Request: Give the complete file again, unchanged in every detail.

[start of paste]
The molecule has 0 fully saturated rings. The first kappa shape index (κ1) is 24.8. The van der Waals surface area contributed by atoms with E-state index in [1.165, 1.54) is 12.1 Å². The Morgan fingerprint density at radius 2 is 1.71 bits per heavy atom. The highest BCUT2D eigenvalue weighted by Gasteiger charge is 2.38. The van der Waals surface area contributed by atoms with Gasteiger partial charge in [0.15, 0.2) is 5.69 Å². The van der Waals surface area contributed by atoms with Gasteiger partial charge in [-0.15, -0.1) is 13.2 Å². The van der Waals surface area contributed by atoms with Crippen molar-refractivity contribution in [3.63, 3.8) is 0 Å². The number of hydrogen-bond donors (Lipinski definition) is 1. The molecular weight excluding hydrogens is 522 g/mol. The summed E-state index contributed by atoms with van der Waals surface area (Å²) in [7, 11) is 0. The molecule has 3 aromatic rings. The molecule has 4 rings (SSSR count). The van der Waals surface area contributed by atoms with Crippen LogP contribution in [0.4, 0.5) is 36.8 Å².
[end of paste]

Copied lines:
The molecule has 0 fully saturated rings. The first kappa shape index (κ1) is 24.8. The van der Waals surface area contributed by atoms with E-state index in [1.165, 1.54) is 12.1 Å². The Morgan fingerprint density at radius 2 is 1.71 bits per heavy atom. The highest BCUT2D eigenvalue weighted by Gasteiger charge is 2.38. The van der Waals surface area contributed by atoms with Gasteiger partial charge in [0.15, 0.2) is 5.69 Å². The van der Waals surface area contributed by atoms with Gasteiger partial charge in [-0.15, -0.1) is 13.2 Å². The van der Waals surface area contributed by atoms with Crippen molar-refractivity contribution in [3.63, 3.8) is 0 Å². The number of hydrogen-bond donors (Lipinski definition) is 1. The molecular weight excluding hydrogens is 522 g/mol. The summed E-state index contributed by atoms with van der Waals surface area (Å²) in [7, 11) is 0. The molecule has 3 aromatic rings. The molecule has 4 rings (SSSR count). The van der Waals surface area contributed by atoms with Crippen LogP contribution in [0.4, 0.5) is 36.8 Å².